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Minurso United Nations Mission for the Referendum in Western Sahara: Peace Operation Stalled in the Desert, 1991-2021

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The conflict in Western Sahara is one of the oldest ones of recent times, dating back to 1975, when Morocco and Mauritania attacked and occupied the entire territory of former Spanish Sahara. However, the natives waged a guerrilla war against the occupying armies. Having the weaker army, Mauritania defeated and made peace with the Polisario Front - which represents the indigenous peoples - after a three-year conflict. The war between the Sahrawi guerrillas and the Moroccan Army has been raging for years with varying degrees of effectiveness, with significant personal and material losses for the opposing parties. After 25 years fighting, under international pressure, the opposing parties made peace, then in September 1991, the MINURSO peacekeeping operation to implement the referendum in Western Sahara began work. Although the opposing parties had previously agreed to a referendum to decide the fate of the area, it has yet to take place, and even today, contrary to its previous promises, Morocco is now only willing to grant a "high degree of autonomy" in the occupied Western Sahara. The Sahrawis refuse to accept this, thus the conflict has not ended to this day, and even in 2020, hostilities resumed between the opposing parties and a conflict of limited intensity has been going on ever since. MINURSO, which has been in operation for more than 30 years, has not been able to achieve the goal of holding a referendum for which it was set up, and as the only UN mission it cannot address the human rights situation in its area of operation, which also raises questions. The opposing parties have repeatedly violated ceasefire agreements in the past decades and restricted the activities and free movement of the mission and its personnel, which has put MINURSO in a "dormant" state. For years, the world's leading politicians have stressed that while running the mission will cost a lot of money, at least thanks to the peacekeepers, the status quo stands and there is no war. This, however, has not been the case since 2020 and it is not known whether the opposing parties will be able to establish anything similar to the 1990 agreement, or whether the limited conflict will continue or even escalate, leading to a regional war between the opposing parties and Algeria supporting the Sahrawis.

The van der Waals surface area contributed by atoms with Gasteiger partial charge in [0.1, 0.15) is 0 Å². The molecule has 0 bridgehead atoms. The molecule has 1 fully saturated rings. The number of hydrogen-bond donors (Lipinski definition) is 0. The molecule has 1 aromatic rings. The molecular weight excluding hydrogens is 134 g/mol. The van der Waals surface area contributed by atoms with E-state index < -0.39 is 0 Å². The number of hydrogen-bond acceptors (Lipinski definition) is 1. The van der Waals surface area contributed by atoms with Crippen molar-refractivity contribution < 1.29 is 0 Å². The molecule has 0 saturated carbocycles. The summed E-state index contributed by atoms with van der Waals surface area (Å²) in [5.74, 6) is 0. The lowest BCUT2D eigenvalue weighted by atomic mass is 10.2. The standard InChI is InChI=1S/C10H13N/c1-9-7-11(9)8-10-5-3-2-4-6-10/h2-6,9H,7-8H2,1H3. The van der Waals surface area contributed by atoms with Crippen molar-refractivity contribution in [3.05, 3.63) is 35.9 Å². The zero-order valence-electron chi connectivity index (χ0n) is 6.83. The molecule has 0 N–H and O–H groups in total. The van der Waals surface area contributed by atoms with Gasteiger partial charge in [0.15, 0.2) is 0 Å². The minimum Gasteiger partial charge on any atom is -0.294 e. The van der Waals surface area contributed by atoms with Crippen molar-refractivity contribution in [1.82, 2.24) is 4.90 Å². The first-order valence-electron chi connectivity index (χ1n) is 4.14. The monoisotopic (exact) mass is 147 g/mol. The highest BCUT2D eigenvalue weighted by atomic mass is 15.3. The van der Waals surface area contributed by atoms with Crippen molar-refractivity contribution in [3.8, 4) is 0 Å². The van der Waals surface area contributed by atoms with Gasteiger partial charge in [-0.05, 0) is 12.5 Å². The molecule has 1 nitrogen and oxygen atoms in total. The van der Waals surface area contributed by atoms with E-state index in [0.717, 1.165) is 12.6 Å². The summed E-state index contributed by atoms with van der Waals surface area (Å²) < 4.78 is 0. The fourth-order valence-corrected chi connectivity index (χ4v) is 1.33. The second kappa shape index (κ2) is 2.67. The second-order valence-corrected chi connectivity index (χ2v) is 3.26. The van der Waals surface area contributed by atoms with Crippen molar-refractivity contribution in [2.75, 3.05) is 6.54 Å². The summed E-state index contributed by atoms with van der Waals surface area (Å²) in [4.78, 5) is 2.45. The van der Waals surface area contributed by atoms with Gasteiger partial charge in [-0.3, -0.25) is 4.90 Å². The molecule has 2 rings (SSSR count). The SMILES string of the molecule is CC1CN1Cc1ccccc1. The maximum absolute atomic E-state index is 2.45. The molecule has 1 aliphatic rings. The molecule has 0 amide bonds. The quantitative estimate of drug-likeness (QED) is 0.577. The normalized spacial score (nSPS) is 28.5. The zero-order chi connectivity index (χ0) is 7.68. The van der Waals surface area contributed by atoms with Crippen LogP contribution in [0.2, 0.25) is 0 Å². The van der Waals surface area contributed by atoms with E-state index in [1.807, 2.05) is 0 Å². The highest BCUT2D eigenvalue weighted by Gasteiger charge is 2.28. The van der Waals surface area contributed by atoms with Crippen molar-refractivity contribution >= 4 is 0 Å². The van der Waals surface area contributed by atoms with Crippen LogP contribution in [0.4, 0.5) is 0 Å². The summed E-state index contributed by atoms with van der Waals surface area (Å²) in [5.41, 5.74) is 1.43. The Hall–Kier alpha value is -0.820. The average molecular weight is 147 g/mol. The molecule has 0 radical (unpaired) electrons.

The author of the book, János Besenyő, is a professor at the Óbuda University in Budapest, Hungary, who himself served as a peacekeeper in MINURSO presents the history of the area, the path leading to the creation of the mission, and its operation over the past three decades. In the creation of the book, he used several previously unpublished documents as well as several previously unpublished photographs taken by peacekeepers. This book is recommended not only to military, foreign policy and diplomatic experts, but also to anyone else interested in the history of the region, the events there, and the oldest peacekeeping operation in Africa.

ISBN-13: 9781804512067

Media Type: Paperback

Publisher: Helion & Company

Publication Date: 05-31-2023

Pages: 96

Series: Africa@War